This doesn’t mean that populism has softened; if anything, it’s likely to continue rising, as European nations consider tighter restrictions over foreign investment and mass migration. The turnaround coincides with the political sentiment for creating European champions to counter US and Chinese economic influence. The bloc’s recovery from its sovereign debt crisis is still fragile, particularly Britain’s economy as its EU departure looms. But the Eurozone is closing 2017 with unemployment at its lowest in almost eight years and economic growth back to levels not seen since 2011. This comes as France’s new president, Emmanuel Macron, has settled into office and publicly championed the EU.
Eastern Europe has benefited from the brighter outlook. Unemployment rates in Poland, the Czech Republic and Romania are at all-time lows and well below the European average. The momentum will likely continue if the Eurozone continues to grow, as almost two-thirds of the value of Eastern Europe’s exports goes to the EU.
As economic reforms play out, including measures to improve France and Spain’s labor markets, growth could accelerate and help drive M&A next year. The recent increased interest by activist investors in European companies also could be a factor.
China as a wild card
After a record year in 2016, the pace of outbound mergers and acquisitions by Chinese firms slowed
significantly as China’s government grew concerned that too much money was leaving the country.
Officials limited investments in certain industries, including sports and hotels, which left investors
holding off on deals as the rules became less clear.
Those uncertainties have eased following October’s Communist Party gathering in which President Xi Jinping underscored the need to continue pursuing economic reforms and did not announce new restrictions over foreign investments. This signals that China could see an acceleration of deals, and its push for infrastructure investment will likely be a key driver. Moreover, the country plans to remove foreign ownership limits on banks, giving global financial companies unprecedented access to the economy.
But as China opens its doors, the US has tightened its borders. Earlier this year, the Trump administration blocked a Chinese-backed investor from acquiring a US semiconductor maker following concerns from the Committee on Foreign Investment in the United States (CFIUS) that the deal posed national security risks. The president’s move was rare but not surprising in the sense that the US has been serious about protecting America’s high-tech industry. Lawmakers have proposed a bill calling for stiffer CFIUS reviews; whether Congress approves the legislation, CFIUS will almost certainly weigh more heavily on Chinese investors newer to the US market.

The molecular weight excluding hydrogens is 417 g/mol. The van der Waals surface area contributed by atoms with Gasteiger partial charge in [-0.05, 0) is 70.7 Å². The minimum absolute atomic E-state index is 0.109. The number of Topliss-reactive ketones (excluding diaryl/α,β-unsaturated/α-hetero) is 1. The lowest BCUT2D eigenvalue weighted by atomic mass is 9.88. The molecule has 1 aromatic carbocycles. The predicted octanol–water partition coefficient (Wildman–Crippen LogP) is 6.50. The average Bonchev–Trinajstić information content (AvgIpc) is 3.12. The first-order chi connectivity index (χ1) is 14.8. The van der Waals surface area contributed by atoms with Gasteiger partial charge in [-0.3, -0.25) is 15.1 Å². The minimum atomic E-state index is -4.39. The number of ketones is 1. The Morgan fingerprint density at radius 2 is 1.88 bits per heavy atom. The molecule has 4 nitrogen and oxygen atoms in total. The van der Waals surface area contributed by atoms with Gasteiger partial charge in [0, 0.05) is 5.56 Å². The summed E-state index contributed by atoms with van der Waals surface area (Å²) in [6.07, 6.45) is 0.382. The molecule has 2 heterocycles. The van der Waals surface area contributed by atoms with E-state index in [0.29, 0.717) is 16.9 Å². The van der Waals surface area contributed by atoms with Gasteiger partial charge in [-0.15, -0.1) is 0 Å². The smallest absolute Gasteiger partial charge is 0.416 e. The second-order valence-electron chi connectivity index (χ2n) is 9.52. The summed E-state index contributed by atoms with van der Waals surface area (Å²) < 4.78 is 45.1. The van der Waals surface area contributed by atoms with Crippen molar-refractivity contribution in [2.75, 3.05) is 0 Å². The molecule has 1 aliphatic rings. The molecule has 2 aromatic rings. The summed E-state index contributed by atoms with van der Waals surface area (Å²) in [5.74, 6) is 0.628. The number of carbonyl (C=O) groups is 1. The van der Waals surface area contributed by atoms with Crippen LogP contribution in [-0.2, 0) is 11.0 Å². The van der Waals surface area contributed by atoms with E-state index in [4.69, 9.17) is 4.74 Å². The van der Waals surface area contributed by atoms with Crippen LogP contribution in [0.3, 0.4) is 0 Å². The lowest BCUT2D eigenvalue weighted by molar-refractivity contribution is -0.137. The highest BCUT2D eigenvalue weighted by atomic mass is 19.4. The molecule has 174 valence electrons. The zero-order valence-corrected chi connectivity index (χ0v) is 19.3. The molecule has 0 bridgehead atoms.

What to expect in 2018?
After the decline in megadeals in 2017, investors are likely to enter 2018 with deal values rebounding. Companies are strategizing to thwart competition from tech giants at a time when activist investors gain unprecedented influence. But as companies scale down and leverage growing markets, tech firms are steps ahead.
The availability of capital has been fueled by near-record private equity fundraising, historically low interest rates and the potential that US lawmakers could repatriate overseas cash back to the US through legislation now being discussed in Congress. And Europe and China also are poised to drive deals, as ongoing economic reforms improve the prospects of investment in these regions.
Companies and investors will need to continue adapting to these influences. An abundance of capital alone may not conquer high valuations, especially amid evolving technology, shifting demographics, political uncertainty and other disruptors. Acquisitions, alliances and other transactions will happen, but success comes not in making a deal, but making the right deal.